We may find several discrepancies in the microRNA expression profiles in CML such as the miR-17-92 cluster also known as oncomir-1. The MiR-17-92 is a polycistronic cluster of six microRNAs with their increased expression levels in CD34+ cells of CML patients at diagnosis. In contrast, their levels were physiologically expressed in CD34+ blastic cells [55]. Interestingly, the expression levels of pri-miR-17-92 were found increased in CD34+ cells at the CML diagnosis and blast crisis [55]. We showed that the levels of miR-17-92 were significantly increased in leukocytes of PB in blast crisis while levels were normal or slightly increased at diagnosis [53]. In addition, Flamant et al. [52] found a decrease in expression of oncomir-1 in MNC PK 14 days after starting Imatinib. Recently, in a study with a small cohort of patients (n = 17), it was suggested that the miR-451 expression level found in total leukocytes of PB at diagnosis may be associated with the response to IM therapy. In addition, it was shown that the miR-451 level may inversely correlate with the BCR-ABL transcript level in some CML patients [56]. However, expression of miR-451 appears in this study to be relatively more heterogeneous. It was suggested that besides BCR-ABL, other mediators may be involved in the regulation of miR-451 expression [56]. Such heterogeneous expression of miR-451 expression among total leukocytes from CML patients may be explained by our unpublished data on the MNC and PMNC fractions from peripheral blood of six CML patients at diagnosis and after a short imatinib treatment (5–7 months). We observed that the expression of miR-451 was significantly reduced at diagnosis in PMNC, while in MNC, the transcript levels remained normal. After short treatment with imatinib, accompanied by a BCR-ABL transcript level reduction, the miR-451 transcript levels were normalized in PMNC and significantly increased in MNC in comparison to healthy PMNC and MNC, respectively. Thus, the expression of miR-451 found in total leukocytes is an average of expression in MNC and PMNC. In the case of miR-451, the expression profile is rather dependent on the cell type and its abundance within MNCs.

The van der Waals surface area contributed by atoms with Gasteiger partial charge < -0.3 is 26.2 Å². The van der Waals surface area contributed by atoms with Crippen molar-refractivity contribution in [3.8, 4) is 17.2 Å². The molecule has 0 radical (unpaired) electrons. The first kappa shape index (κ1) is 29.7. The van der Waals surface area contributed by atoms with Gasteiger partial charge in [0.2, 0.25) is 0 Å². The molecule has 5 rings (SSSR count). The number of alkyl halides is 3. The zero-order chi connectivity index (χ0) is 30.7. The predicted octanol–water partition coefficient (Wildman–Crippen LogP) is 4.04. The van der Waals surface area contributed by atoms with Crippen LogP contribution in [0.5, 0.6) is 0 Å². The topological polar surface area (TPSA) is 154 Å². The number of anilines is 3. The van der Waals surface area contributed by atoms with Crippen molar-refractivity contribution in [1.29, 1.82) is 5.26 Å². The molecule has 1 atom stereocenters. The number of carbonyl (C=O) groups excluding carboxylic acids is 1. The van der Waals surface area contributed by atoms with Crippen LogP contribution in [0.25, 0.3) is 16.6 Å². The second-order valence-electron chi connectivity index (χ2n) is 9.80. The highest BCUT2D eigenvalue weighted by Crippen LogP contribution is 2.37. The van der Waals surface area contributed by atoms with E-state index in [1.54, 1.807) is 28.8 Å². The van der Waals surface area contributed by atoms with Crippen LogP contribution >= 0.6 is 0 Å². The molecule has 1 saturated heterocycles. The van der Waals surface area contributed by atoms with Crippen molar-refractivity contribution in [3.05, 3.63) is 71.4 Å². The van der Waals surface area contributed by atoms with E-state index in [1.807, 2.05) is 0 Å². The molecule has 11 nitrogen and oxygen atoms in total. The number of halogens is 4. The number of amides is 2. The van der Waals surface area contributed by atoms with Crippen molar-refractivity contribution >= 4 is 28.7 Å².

Bioinformatic Prediction of miRNA Targets in CML